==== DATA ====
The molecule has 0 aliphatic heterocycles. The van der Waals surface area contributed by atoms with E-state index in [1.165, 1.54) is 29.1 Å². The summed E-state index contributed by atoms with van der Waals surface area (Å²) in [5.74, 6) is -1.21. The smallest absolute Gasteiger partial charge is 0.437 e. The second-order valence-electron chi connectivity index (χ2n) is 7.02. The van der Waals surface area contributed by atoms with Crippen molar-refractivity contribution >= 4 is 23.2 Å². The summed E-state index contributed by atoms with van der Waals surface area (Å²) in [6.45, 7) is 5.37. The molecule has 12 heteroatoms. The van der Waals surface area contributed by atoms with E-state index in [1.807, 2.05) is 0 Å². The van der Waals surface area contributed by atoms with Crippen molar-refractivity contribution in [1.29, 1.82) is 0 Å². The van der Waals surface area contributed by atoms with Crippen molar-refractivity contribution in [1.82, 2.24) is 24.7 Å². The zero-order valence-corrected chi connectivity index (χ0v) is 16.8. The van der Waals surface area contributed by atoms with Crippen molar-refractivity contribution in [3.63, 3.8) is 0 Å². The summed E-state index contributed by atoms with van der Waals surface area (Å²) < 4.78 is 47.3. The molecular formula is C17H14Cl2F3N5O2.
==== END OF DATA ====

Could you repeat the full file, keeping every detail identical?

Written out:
The molecule has 0 aliphatic heterocycles. The van der Waals surface area contributed by atoms with E-state index in [1.165, 1.54) is 29.1 Å². The summed E-state index contributed by atoms with van der Waals surface area (Å²) in [5.74, 6) is -1.21. The smallest absolute Gasteiger partial charge is 0.437 e. The second-order valence-electron chi connectivity index (χ2n) is 7.02. The van der Waals surface area contributed by atoms with Crippen molar-refractivity contribution >= 4 is 23.2 Å². The summed E-state index contributed by atoms with van der Waals surface area (Å²) in [6.45, 7) is 5.37. The molecule has 12 heteroatoms. The van der Waals surface area contributed by atoms with E-state index in [1.807, 2.05) is 0 Å². The van der Waals surface area contributed by atoms with Crippen molar-refractivity contribution in [1.29, 1.82) is 0 Å². The van der Waals surface area contributed by atoms with Crippen molar-refractivity contribution in [1.82, 2.24) is 24.7 Å². The zero-order valence-corrected chi connectivity index (χ0v) is 16.8. The van der Waals surface area contributed by atoms with Crippen molar-refractivity contribution in [3.63, 3.8) is 0 Å². The summed E-state index contributed by atoms with van der Waals surface area (Å²) < 4.78 is 47.3. The molecular formula is C17H14Cl2F3N5O2.